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  • 1.
    Almerud, Jakob
    et al.
    Stockholm University, Faculty of Social Sciences, Department of Economics.
    Vestman, Roine
    Stockholm University, Faculty of Social Sciences, Department of Economics.
    Österling, Anders
    Stockholm University, Faculty of Social Sciences, Department of Economics.
    On the Design of Mortgage Default LegislationManuscript (preprint) (Other academic)
    Abstract [en]

    We characterize the condition under which mortgage defaults occur and the welfare consequences of recourse versus non-recourse under different types of mortgage contracts. We build a model where household endogenously chooses to default on their mortgage and where bank endogenously set the risk premium tailored to the kind of mortgage contract and the current exemption level. We find that even moderate recourse, i.e. some garnishment of wages and assets upon default, provides a potent means for discouraging defaults. Furthermore, we find that households prefer strong recourse to weak recourse, as it implies a reduction of the risk premium. Under non-recourse, households prefer ARMs over IOs and FRMs, while under moderate recourse they prefer IOs over ARMs and FRMs. Our analysis suggests that the moral hazard effects on labor supply under strong recourse do not outweigh the benefits of the reduction in the risk premium. In no regime do households prefer FRMs over ARMs.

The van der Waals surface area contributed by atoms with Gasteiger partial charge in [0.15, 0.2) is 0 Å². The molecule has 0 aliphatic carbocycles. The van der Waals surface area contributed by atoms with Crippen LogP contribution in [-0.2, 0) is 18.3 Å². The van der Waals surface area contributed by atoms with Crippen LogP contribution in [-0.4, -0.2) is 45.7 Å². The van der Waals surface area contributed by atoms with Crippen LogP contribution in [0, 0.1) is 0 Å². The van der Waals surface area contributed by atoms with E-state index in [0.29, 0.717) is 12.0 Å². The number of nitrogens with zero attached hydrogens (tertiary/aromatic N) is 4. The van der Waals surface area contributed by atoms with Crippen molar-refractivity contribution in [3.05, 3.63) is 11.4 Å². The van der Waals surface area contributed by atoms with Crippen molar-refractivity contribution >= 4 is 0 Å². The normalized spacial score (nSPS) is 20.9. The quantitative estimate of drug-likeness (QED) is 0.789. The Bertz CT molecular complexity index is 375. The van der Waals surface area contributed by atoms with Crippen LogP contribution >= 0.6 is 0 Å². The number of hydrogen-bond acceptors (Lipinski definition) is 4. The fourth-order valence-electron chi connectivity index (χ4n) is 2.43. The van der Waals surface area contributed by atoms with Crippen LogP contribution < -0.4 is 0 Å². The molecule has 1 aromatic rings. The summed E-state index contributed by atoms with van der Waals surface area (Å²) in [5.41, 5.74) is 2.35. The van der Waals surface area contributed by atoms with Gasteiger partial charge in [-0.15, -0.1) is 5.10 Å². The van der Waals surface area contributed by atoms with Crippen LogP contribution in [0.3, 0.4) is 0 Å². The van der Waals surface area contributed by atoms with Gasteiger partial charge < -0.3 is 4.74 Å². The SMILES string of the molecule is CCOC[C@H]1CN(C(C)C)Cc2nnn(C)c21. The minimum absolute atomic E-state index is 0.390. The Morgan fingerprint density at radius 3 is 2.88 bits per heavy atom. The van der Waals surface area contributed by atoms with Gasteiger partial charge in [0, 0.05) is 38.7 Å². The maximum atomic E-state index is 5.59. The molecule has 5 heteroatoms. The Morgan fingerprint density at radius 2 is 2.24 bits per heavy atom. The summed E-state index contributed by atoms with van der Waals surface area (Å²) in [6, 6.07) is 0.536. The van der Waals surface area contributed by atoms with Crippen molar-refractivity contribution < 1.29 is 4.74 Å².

• 2. Anderson, Anders
    et al.
    Dreber Almenberg, Anna
    Vestman, Roine
    Stockholm University, Faculty of Social Sciences, Department of Economics. Swedish House of Finance, Stockholm, Sweden.
    Risk taking, behavioral biases and genes: Results from 149 active investors2015In: Journal of Behavioral and Experimental Finance, ISSN 2214-6350, E-ISSN 2214-6369, Vol. 6, p. 93-100Article in journal (Refereed)
    Abstract [en]

    Recent evidence suggests that there is genetic basis for economic behaviors, including preferences for risk taking. We correlate variation in risk taking and behavioral biases with two genetic polymorphisms related to the uptake of dopamine and serotonin (7R+ DRD4 and s/s 5-HTTLPR), hypothesizing that they are positively (negatively) related to risk taking. We use a small but detailed sample of active investors where we combine survey data with DNA samples and data from Swedish tax records that give us objective information about actual economic choices. We find a positive (negative) relationship between the dopamine (serotonin) gene and life expectancy bias, but no other significant correlations between the two genes and behaviors, including risk taking and measures of equity holdings. We acknowledge that our tests suffer from low power originating from the small sample size, which warrants some caution when interpreting these results.